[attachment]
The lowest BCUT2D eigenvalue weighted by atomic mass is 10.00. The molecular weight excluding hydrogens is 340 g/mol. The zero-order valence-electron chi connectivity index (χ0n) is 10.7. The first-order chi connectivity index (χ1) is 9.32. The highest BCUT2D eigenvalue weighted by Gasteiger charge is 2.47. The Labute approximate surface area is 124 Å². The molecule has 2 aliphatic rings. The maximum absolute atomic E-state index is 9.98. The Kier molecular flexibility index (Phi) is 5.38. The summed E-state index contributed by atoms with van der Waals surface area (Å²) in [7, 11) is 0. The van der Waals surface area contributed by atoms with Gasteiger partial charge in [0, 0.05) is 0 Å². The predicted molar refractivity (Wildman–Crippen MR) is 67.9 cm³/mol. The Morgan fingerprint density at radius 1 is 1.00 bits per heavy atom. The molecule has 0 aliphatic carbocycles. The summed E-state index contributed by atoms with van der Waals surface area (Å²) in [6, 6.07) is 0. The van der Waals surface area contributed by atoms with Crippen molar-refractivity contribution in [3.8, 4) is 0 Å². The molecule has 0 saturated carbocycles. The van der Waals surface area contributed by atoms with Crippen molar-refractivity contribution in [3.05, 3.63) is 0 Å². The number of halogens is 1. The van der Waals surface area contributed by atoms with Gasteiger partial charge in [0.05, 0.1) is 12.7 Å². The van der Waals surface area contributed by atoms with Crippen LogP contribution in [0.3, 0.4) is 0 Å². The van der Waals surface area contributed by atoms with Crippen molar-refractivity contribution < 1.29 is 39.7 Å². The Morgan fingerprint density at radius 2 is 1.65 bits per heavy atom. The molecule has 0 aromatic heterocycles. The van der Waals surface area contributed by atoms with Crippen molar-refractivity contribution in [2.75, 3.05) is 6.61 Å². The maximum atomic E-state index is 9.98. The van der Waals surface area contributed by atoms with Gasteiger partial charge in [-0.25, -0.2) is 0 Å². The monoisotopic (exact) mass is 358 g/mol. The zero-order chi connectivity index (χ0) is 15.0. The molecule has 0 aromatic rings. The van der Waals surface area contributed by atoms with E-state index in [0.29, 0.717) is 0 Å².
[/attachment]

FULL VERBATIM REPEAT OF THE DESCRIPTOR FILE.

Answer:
The lowest BCUT2D eigenvalue weighted by atomic mass is 10.00. The molecular weight excluding hydrogens is 340 g/mol. The zero-order valence-electron chi connectivity index (χ0n) is 10.7. The first-order chi connectivity index (χ1) is 9.32. The highest BCUT2D eigenvalue weighted by Gasteiger charge is 2.47. The Labute approximate surface area is 124 Å². The molecule has 2 aliphatic rings. The maximum absolute atomic E-state index is 9.98. The Kier molecular flexibility index (Phi) is 5.38. The summed E-state index contributed by atoms with van der Waals surface area (Å²) in [7, 11) is 0. The van der Waals surface area contributed by atoms with Gasteiger partial charge in [0, 0.05) is 0 Å². The predicted molar refractivity (Wildman–Crippen MR) is 67.9 cm³/mol. The Morgan fingerprint density at radius 1 is 1.00 bits per heavy atom. The molecule has 0 aliphatic carbocycles. The summed E-state index contributed by atoms with van der Waals surface area (Å²) in [6, 6.07) is 0. The van der Waals surface area contributed by atoms with Crippen molar-refractivity contribution in [3.8, 4) is 0 Å². The molecule has 0 saturated carbocycles. The van der Waals surface area contributed by atoms with Crippen molar-refractivity contribution in [3.05, 3.63) is 0 Å². The number of halogens is 1. The van der Waals surface area contributed by atoms with Gasteiger partial charge in [0.05, 0.1) is 12.7 Å². The van der Waals surface area contributed by atoms with Crippen LogP contribution in [0.3, 0.4) is 0 Å². The van der Waals surface area contributed by atoms with Crippen molar-refractivity contribution < 1.29 is 39.7 Å². The Morgan fingerprint density at radius 2 is 1.65 bits per heavy atom. The molecule has 0 aromatic heterocycles. The van der Waals surface area contributed by atoms with Crippen molar-refractivity contribution in [2.75, 3.05) is 6.61 Å². The maximum atomic E-state index is 9.98. The van der Waals surface area contributed by atoms with Gasteiger partial charge in [-0.25, -0.2) is 0 Å². The monoisotopic (exact) mass is 358 g/mol. The zero-order chi connectivity index (χ0) is 15.0. The molecule has 0 aromatic rings. The van der Waals surface area contributed by atoms with E-state index in [0.29, 0.717) is 0 Å².